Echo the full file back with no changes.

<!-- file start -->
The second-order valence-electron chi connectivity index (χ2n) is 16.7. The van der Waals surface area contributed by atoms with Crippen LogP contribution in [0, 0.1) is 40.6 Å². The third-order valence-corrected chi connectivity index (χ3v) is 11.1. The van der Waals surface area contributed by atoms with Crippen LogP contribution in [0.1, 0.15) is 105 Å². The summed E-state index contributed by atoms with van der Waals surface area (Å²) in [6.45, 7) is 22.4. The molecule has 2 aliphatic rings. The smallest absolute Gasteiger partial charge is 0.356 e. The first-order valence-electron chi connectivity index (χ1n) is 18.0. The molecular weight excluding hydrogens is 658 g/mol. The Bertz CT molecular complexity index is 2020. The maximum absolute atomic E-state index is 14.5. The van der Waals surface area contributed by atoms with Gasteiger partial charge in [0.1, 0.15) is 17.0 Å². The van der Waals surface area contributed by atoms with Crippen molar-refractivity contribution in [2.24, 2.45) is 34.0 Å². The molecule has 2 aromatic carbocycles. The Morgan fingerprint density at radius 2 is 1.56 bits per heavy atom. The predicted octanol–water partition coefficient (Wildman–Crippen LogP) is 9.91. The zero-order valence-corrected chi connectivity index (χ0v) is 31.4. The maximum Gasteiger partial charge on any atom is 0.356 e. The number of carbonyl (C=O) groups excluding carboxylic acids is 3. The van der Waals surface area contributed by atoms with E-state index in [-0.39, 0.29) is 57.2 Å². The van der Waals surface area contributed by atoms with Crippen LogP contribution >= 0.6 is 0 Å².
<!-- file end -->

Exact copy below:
The second-order valence-electron chi connectivity index (χ2n) is 16.7. The van der Waals surface area contributed by atoms with Crippen LogP contribution in [0, 0.1) is 40.6 Å². The third-order valence-corrected chi connectivity index (χ3v) is 11.1. The van der Waals surface area contributed by atoms with Crippen LogP contribution in [0.1, 0.15) is 105 Å². The summed E-state index contributed by atoms with van der Waals surface area (Å²) in [6.45, 7) is 22.4. The molecule has 2 aliphatic rings. The smallest absolute Gasteiger partial charge is 0.356 e. The first-order valence-electron chi connectivity index (χ1n) is 18.0. The molecular weight excluding hydrogens is 658 g/mol. The Bertz CT molecular complexity index is 2020. The maximum absolute atomic E-state index is 14.5. The van der Waals surface area contributed by atoms with Gasteiger partial charge in [0.1, 0.15) is 17.0 Å². The van der Waals surface area contributed by atoms with Crippen molar-refractivity contribution in [2.24, 2.45) is 34.0 Å². The molecule has 2 aromatic carbocycles. The Morgan fingerprint density at radius 2 is 1.56 bits per heavy atom. The predicted octanol–water partition coefficient (Wildman–Crippen LogP) is 9.91. The zero-order valence-corrected chi connectivity index (χ0v) is 31.4. The maximum Gasteiger partial charge on any atom is 0.356 e. The number of carbonyl (C=O) groups excluding carboxylic acids is 3. The van der Waals surface area contributed by atoms with E-state index in [-0.39, 0.29) is 57.2 Å². The van der Waals surface area contributed by atoms with Crippen LogP contribution >= 0.6 is 0 Å².